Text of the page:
The City Council disagreed, voting 4-1 to approve the tower, with Margaret Abe-Koga opposed. Mayor Jac Siegel recused himself because he owns a home nearby, while Vice Mayor Mike Kasperzak recused himself partway through the meeting when he realized that Sprint, which he owns stock in, owns 51 percent of Clear Wire.
Councilwoman Laura Macias said that the zoning code paragraph in question may not be clear or "elegant" but it is "adequate."
The Council also decided to clarify the zoning code to show that WiMAX and cell towers are legal in residential areas, a process which will take several months.
City Attorney Janie Quinn said it was the council's "quasi-judicial role" to figure out how a "reasonable person" would interpret the code. The council had the option to interpret the zoning code the way neighbors have and reject the tower's application, said Zoning Administrator Peter Gilli.
In the appeal of Gilli's approval of the tower last year, opponents noted that "communication facilities" were listed as an allowed use in commercial zones, but not in residential zones. They believed that was enough to make the tower illegal.
But the zoning code also says that "land uses not listed in a particular zoning district are not allowed in that district except where otherwise provided by section D," which is a paragraph that caused further disagreement.
The question was whether Section D's final sentence allowed the WiMAX tower: "Satellite and cellular telephone antennas are subject to Section A36.52 (Design Review) in those zone districts requiring such review for new structures."
Opponents said it clearly did not, but council members disagreed.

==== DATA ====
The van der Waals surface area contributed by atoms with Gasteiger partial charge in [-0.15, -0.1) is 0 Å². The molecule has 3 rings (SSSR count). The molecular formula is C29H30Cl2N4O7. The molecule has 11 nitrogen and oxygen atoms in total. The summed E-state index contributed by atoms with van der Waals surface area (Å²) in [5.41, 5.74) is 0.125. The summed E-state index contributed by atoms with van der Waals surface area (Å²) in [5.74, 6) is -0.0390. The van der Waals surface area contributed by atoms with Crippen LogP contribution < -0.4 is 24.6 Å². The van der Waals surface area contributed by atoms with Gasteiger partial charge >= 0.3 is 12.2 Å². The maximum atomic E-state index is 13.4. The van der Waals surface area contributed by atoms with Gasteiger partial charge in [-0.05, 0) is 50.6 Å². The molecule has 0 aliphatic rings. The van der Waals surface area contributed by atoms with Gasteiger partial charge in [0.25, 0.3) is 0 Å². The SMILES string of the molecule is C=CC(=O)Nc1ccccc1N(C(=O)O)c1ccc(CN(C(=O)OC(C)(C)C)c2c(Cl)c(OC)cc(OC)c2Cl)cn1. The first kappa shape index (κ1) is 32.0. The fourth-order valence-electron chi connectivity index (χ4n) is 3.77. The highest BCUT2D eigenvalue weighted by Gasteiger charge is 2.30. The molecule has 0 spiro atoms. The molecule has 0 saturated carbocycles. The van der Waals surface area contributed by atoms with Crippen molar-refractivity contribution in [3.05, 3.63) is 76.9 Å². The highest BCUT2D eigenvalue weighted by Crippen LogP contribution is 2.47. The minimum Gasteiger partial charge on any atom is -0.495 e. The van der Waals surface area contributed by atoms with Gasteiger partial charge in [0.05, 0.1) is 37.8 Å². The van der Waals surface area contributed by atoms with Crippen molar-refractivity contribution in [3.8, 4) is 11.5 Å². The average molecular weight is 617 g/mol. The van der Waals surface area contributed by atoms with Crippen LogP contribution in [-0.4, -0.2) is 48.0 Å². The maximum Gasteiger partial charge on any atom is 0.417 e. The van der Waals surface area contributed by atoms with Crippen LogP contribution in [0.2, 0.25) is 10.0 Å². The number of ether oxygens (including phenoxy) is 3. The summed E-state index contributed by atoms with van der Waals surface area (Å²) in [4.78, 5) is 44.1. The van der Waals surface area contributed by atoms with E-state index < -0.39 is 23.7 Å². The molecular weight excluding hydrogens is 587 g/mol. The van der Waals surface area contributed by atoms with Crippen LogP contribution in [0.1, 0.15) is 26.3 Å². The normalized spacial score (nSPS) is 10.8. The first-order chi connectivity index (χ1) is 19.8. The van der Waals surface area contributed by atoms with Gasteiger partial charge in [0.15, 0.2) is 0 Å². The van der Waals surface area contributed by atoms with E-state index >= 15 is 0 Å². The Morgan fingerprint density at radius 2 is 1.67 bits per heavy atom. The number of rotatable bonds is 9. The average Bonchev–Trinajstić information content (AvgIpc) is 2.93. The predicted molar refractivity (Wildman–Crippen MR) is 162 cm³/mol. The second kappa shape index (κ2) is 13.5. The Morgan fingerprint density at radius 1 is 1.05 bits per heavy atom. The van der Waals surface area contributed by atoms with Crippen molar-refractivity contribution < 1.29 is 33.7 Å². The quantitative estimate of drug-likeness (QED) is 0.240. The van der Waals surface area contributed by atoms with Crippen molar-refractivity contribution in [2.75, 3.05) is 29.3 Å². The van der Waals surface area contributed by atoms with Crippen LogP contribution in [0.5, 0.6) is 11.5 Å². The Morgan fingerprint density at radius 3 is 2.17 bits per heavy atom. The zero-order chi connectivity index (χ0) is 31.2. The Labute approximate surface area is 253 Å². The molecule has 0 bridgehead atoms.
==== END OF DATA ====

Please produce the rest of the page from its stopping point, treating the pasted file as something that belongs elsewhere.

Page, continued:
Council member Ronit Bryant said she had asked several people to read Section D to gather opinions on its clarity, and she came to the conclusion that it was clear enough that such towers were allowed.
Abe-Koga was the only member who appeared to support neighbors, saying, "I get it," about their concerns.
Quinn said existing towers in residential area would be considered "legal nonconforming" if the council decided to interpret the zoning code the way neighbors had. The city has approved six cell towers in residential areas since 1996, including several at Saint Francis High School. Over 100 others are in commercial and industrial pockets throughout the city, Gilli said. There are also over 100 Google WiFi antennas on light poles in residential areas.
Everyone at the meeting agreed that the language in the zoning code was outdated. "I know a piece of broken code when I see it," said one neighbor who is an attorney.
It refers to satellite dishes and cellular towers, but makes no reference to newer technologies. Gilli said it was fair to interpret it as allowing the WiMAX tower, which is "functionally similar" to those listed.
While the neighbors and city officials argued over what the zoning code, the real concern for many is that such a tower may have radiation-related health effects on the neighborhood, 200 feet away, and the Little Acorn preschool that houses 70 children at the church, only 50-75 feet away. Even if that were untrue, such fears would lower property values, neighbors said.
But health effects were not discussed Tuesday because the Federal Communications Commission does not allow the city to reject a cell tower for concerns over radiation, unless radiation levels are demonstrated to be over FCC limits. A study by applicant Clear Wire showed that radiation would be well below those limits, and city officials said they see no reason to doubt that study.
As a concession, Clear Wire has promised to monitor radiation levels before and after the tower is constructed, and parents of children at Little Acorn preschool, which is subsidized by the church, would not be financially penalized if they decided to withdraw their kids.
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